Defending his client of rape charges, Tennessee criminal defense lawyer Steve Farese told the jury during his closing argument,
“People can be very good at lying. Women can be especially good at it because they’re the weaker sex and we … and we want to protect them and not have anybody take advantage of them at least I do.”
Head-exploding fact #1: The jury Ferese was appealing to by emphasizing the inherent dishonest nature of “the weaker sex” was made up of eleven women and three men.
Head-exploding fact #2: The jury still acquitted Ferese’s client.
That doesn’t make his argument ethical. The statement appealing to anti-women bias was a direct ethics violation, a breach of Tennessee Rule of Professional 8.4 (d) forbidding lawyers from engaging in conduct that is prejudicial to the administration of justice, which deliberately appealing to anti-woman bias clearly is. For the future, the episode also raises questions about whether such a closing would breach the new ABA rule 8.4 g, yet to be adopted in Tennessee or any state, which states that it is unethical for a lawyer to
“engage in conduct that the lawyer knows or reasonably should know is harassment or discrimination on the basis of race, sex, religion, national origin, ethnicity, disability, age, sexual orientation, gender identity, marital status or socioeconomic status in conduct related to the practice of law.”
The ABA notes specify that “This paragraph does not preclude legitimate advice or advocacy consistent with these Rules.”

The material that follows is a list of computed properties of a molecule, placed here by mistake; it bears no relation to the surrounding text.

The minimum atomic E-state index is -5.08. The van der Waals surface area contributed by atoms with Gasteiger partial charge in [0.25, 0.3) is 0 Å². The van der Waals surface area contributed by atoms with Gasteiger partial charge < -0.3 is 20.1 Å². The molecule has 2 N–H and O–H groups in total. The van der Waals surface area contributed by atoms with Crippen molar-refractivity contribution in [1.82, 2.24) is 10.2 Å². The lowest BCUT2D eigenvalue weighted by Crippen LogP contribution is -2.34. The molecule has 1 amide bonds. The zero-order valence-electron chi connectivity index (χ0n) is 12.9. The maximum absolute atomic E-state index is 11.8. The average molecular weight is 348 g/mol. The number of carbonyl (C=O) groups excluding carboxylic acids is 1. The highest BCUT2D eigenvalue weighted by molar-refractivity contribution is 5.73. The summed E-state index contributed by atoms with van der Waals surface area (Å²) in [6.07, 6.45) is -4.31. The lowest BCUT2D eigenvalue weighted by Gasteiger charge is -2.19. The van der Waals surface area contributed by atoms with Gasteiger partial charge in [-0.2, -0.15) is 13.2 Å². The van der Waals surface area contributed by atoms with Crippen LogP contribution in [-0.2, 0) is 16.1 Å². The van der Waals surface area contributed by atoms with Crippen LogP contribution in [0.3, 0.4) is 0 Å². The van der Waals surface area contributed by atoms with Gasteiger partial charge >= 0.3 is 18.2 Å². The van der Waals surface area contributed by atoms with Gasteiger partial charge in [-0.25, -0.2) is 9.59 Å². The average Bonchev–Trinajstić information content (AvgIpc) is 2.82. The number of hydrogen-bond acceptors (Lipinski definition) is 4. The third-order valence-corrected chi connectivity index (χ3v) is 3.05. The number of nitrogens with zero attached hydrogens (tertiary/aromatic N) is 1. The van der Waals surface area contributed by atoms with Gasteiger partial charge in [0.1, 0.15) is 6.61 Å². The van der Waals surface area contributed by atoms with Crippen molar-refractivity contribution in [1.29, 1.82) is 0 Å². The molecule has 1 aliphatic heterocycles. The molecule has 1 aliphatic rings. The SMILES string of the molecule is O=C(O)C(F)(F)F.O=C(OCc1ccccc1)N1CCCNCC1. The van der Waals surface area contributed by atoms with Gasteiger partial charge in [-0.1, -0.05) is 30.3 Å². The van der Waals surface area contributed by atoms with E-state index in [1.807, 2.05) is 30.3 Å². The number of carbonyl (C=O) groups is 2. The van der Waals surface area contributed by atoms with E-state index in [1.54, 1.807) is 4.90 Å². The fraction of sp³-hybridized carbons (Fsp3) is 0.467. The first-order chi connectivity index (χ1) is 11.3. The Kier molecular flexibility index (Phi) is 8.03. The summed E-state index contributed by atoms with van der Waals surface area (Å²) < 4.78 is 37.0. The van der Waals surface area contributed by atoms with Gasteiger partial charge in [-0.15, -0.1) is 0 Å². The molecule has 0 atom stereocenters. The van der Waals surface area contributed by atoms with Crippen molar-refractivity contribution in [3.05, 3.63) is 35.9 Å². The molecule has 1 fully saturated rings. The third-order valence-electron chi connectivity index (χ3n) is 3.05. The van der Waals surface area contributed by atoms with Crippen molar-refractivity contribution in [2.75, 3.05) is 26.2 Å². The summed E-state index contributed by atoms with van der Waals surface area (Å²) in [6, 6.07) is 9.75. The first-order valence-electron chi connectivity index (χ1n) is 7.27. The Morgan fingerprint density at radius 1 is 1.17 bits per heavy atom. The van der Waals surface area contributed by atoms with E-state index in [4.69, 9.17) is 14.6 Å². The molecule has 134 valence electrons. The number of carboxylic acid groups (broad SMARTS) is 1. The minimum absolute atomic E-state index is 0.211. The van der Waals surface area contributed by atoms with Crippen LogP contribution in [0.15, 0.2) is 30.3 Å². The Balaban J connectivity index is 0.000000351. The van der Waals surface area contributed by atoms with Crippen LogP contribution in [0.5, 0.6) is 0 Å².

I am certain Ferese’s statement would breach 8.4 (g), not that it isn’t unethical anyway.
I love this story!
Miami defense lawyer’ Stephen Gutierrez shocked onlookers when his pants burst into flames mid-trial as he was addressing the jury. Gutierrez was defending a client accused of intentionally setting his car on fire in South Miami. Yes, it was an arson case. He had just begun his closing argument when smoke started billowing from his pants pocket.
By sheer coincidence I’m sure, the lawyer was arguing that the defendant’s car spontaneously combusted—just like the lawyer’s trousers!— and was not intentionally set on fire. Observers told police that Gutierrez had been fiddling in his pocket right before his pants ignited. He ran out of the courtroom, and the jurors were ushered out as well. After Gutierrez returned unharmed, he told the judge that it wasn’t a staged demonstration gone horribly wrong, but just a coincidence. A faulty battery in his e-cigarette had caused the fire.